What Does Interfaith Engagement Mean to Religious Millennials? Response from Brittani Magee

The perspective of seasoned Atlanta community and faith leaders within the discussion of interfaith engagement is invaluable. But it is equally important to shine a light on new, fresh voices in this conversation. To this end, we are excited to introduce a four-part blog series sharing the thoughts of three young interfaith leaders in AtlantaBrittani Magee, Amanda Wolkin, and Hamdi Abdi met during a dialogue dinner at Emory University’s Candler School of Theology last spring and come from varying religious backgrounds. They will each be tapping into their unique perspectives as religious young adults to discuss what interfaith engagement means to them within today’s social, political, and societal context. Be sure to stay tuned for the fourth, final post in this series detailing their collaborative call to action for the Atlanta interfaith community.


In a world that is more interconnected than any other time in human history, I have observed that many people continue to perceive “the other” in stereotypical or uninformed ways. Nigerian writer, Chimamanda Ngozi Adichie said it best in her TED Talk, “The Danger of a Single Story,” where she notes that the problem with stereotypes is not that they are untrue, but that they are incomplete. They make one story become the only story. While this observation can be applicable in many contexts, it is particularly accurate in the context of faith. As a Christian seminary student, I have experienced my share stereotypes, harsh critiques and uncomfortable conversations. On many instances when I tell someone that I am a theology student, somehow in their mind I transform from being an average person to embodying every wrong thing that the church has ever done. I must also be an expert on the most minute details of scripture and be prepared to provide definitive insight into the most polarizing of topics.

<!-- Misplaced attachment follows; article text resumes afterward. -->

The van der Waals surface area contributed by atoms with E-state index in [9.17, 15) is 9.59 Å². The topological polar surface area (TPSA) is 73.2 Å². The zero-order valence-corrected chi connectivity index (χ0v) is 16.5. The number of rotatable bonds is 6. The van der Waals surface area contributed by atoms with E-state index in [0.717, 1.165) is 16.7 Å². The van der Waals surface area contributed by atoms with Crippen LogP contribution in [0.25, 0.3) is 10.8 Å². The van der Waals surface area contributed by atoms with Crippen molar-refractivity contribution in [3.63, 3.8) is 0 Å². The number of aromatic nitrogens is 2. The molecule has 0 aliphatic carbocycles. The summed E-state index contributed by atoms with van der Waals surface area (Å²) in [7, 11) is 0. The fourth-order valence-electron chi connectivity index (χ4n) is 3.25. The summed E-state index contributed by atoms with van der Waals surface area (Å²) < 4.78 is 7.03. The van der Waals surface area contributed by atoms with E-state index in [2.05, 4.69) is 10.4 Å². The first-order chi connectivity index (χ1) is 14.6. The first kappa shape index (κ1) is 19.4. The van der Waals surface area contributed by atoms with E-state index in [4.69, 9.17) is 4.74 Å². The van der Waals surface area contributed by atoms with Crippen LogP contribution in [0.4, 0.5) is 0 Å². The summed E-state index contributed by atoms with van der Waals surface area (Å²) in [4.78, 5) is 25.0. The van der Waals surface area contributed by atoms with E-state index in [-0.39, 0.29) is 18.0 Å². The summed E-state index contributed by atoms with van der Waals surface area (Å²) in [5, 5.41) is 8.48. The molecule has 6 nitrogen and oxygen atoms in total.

So often in these moments I wish that the person would be willing to pause and hear what my faith means to me. From their perspective, faith and belief systems are corrupt and divisive. On the contrary, I have found that faith has brought me a joy, freedom and compassion for others that I would not have thought possible. In place of the bitterness and self-loathing that shrouded my mind as an adolescent, when I felt God’s presence for the first time, it was like breathing air after drowning for so long. What humbled me was not just that God saw me and understood me when no one else did, but that God loved me enough not to leave me where I was. What has followed since then has been a journey filled with highs and lows, victories and defeats, joys and sorrows. Yet unlike before, I am not journeying by myself; God is with me in my moments where I am soaring among mountain tops but also when I have reached the deepest pit of despair. That is what my faith means to me.

Consequently, I find that it is imperative that I engage in interfaith dialogue with others. Not as a means of arguing or coming to a specific conclusion, but to allow a space where the voices and experiences of individuals in other faiths can be shared. By simply allowing our perceptions of the “other” to be gleaned from the media, we reflexively will come to simplistic conclusions that perpetuate stereotypes, fear and mistrust. Faith has a way of not only shaping our perceptions of the self but also how we perceive and interact with the world. While we may not agree with each other, I believe that having respect and compassion for others should be the lens from which we interact with our fellow humans. As Sojourner Truth so aptly stated, “Religion without humanity is very poor human stuff.”

Brittani Glynn Magee is a third year Masters of Divinity student at Emory University. Magee attended Agnes Scott College as an undergraduate majoring in International Relations, where she developed an interest in studying how women contributions to peace negotiations impact reconciliation in post conflict societies. Both her classroom and study abroad experiences have helped her identify various patterns and connections between women empowerment and communal reconciliation. Her master’s program has enabled her to pursue a theological study of justice and peacebuilding while also actively addressing the needs of marginalized communities, such as refugees and women. One such way she hopes to achieve this is through the power of storytelling as a method to bridge the cultural and religious gaps within divided communities. In addition to her interests in post-conflict reconciliation and women empowerment, Magee enjoys painting canvases and playing with her Yorkie puppy, Koda.